Populations in industrialised countries are getting older and older, posing major challenges for healthcare systems: as demand for services rises, the existing infrastructure and resources are increasingly struggling to meet this demand. In many European countries, hospitals and clinics are already having difficulty finding suitable staff. The burden on doctors and nursing staff is also increasing. Waiting lists for rehabilitation centres are getting longer, and healthcare costs are rising. So what can be done to ensure that healthcare systems continue to function in the future?
“We will not be able to avoid examining, treating and caring for an increeasing number of patients in their homes,” explains Rea Lehner. The 32-year-old Swiss scientist has been a programme manager and researcher at the Singapore-ETH Centre since March 2020. Together with ETH professor Nicole Wenderoth, she is responsible for setting up the new Future Health Technologies research programme. Its aim is to develop the scientific basis for the urgently needed transformation of the healthcare system through mobile, digital technologies.
Breaking new ground in Singapore
When it comes to healthcare, Singapore is a laboratory for the future. “The level of digitalisation is very high, and apps are already being used for many services. This is why we can run projects here that wouldn’t yet be possible elsewhere,” says Lehner about the healthcare system in the city-state. For example, a study of 3,000 people in Singapore is currently under way to investigate how falls and fractures can be detected and prevented at an early stage. Mobile sensors and algorithms are being used to determine whether a person is particularly susceptible to falling and has a high risk of sustaining a fracture. Based on these findings, tailor-made cognitive and physical exercises are then developed in the interests of prevention.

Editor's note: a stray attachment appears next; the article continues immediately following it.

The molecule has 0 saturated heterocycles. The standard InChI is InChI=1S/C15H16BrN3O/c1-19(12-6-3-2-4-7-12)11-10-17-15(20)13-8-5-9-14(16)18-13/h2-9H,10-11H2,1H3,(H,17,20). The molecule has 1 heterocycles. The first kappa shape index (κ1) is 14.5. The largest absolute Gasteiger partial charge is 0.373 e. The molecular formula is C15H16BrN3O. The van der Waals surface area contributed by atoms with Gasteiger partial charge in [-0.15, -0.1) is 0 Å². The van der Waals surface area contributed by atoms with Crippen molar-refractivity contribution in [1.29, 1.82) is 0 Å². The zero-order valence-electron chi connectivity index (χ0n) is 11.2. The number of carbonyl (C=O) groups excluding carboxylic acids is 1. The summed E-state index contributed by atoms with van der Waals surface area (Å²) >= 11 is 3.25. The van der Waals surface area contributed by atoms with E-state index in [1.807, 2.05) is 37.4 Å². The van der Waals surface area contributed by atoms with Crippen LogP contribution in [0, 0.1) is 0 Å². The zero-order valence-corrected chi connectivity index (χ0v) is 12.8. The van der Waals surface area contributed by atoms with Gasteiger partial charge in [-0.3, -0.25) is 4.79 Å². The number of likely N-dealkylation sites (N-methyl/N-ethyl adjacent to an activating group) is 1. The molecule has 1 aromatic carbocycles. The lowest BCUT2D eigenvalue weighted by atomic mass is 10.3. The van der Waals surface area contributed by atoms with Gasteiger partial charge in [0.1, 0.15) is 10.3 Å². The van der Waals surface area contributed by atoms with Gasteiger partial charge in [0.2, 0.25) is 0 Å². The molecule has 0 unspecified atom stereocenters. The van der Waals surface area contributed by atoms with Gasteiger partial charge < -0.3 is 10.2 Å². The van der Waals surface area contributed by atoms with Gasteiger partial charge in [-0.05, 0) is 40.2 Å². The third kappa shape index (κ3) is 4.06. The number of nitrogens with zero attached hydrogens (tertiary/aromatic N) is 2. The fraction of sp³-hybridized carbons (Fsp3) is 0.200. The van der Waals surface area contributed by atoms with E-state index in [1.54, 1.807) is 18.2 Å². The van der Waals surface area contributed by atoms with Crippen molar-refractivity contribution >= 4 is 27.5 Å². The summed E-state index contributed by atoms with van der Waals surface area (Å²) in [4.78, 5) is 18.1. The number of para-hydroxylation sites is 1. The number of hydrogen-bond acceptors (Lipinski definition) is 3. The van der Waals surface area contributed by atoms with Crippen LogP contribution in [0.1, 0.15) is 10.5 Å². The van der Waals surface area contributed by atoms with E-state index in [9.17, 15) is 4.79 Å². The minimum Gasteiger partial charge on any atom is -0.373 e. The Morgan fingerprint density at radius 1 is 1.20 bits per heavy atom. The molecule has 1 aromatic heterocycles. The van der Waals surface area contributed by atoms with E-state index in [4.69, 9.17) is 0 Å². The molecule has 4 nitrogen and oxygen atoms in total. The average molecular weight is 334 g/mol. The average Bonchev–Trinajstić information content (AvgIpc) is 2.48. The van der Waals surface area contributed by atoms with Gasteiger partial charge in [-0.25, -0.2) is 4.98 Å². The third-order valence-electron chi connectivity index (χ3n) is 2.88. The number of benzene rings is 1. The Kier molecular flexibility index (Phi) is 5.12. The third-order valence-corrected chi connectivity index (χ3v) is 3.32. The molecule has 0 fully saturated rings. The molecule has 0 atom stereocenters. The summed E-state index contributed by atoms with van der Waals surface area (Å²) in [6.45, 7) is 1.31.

“A project of this scale is only possible through very close collaboration with the health authorities and local partners,” explains the ETH researcher. Singapore offers excellent conditions for this. Whether clinics, universities, or the authorities, those involved in healthcare work intensively to exchange information on a continuous basis. “There is a highly collaborative culture here, and on the government side, we have a well-connected partner in the Office for Healthcare Transformation, which always opens doors for us,” says Lehner. In addition, older residents of Singapore tend to be generally more tech-savvy and are not afraid to use digital mobile applications.